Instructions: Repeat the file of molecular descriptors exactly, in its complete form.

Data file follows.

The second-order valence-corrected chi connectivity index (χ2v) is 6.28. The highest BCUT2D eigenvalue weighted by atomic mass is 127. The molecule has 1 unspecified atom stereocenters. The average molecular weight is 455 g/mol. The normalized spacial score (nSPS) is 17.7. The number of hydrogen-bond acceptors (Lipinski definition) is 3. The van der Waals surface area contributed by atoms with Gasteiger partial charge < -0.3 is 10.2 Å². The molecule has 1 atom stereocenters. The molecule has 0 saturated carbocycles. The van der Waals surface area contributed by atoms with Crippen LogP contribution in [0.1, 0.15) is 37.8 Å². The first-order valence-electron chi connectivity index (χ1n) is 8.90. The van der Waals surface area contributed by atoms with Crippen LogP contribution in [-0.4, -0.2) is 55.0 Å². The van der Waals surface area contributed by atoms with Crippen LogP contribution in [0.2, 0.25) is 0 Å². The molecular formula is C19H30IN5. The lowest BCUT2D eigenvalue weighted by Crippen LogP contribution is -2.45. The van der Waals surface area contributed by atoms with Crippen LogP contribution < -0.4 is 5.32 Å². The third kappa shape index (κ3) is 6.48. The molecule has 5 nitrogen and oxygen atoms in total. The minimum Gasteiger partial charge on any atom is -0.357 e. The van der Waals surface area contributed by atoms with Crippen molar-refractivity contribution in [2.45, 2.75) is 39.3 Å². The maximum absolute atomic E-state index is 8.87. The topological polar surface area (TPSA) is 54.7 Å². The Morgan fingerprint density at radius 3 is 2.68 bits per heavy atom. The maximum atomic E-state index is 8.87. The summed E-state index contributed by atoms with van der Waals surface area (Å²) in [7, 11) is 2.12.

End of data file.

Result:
The second-order valence-corrected chi connectivity index (χ2v) is 6.28. The highest BCUT2D eigenvalue weighted by atomic mass is 127. The molecule has 1 unspecified atom stereocenters. The average molecular weight is 455 g/mol. The normalized spacial score (nSPS) is 17.7. The number of hydrogen-bond acceptors (Lipinski definition) is 3. The van der Waals surface area contributed by atoms with Gasteiger partial charge < -0.3 is 10.2 Å². The molecule has 1 atom stereocenters. The molecule has 0 saturated carbocycles. The van der Waals surface area contributed by atoms with Crippen LogP contribution in [0.1, 0.15) is 37.8 Å². The first-order valence-electron chi connectivity index (χ1n) is 8.90. The van der Waals surface area contributed by atoms with Crippen LogP contribution in [-0.4, -0.2) is 55.0 Å². The van der Waals surface area contributed by atoms with Crippen LogP contribution in [0.2, 0.25) is 0 Å². The molecular formula is C19H30IN5. The lowest BCUT2D eigenvalue weighted by Crippen LogP contribution is -2.45. The van der Waals surface area contributed by atoms with Crippen LogP contribution < -0.4 is 5.32 Å². The third kappa shape index (κ3) is 6.48. The molecule has 5 nitrogen and oxygen atoms in total. The minimum Gasteiger partial charge on any atom is -0.357 e. The van der Waals surface area contributed by atoms with Crippen molar-refractivity contribution in [2.45, 2.75) is 39.3 Å². The maximum absolute atomic E-state index is 8.87. The topological polar surface area (TPSA) is 54.7 Å². The Morgan fingerprint density at radius 3 is 2.68 bits per heavy atom. The maximum atomic E-state index is 8.87. The summed E-state index contributed by atoms with van der Waals surface area (Å²) in [7, 11) is 2.12.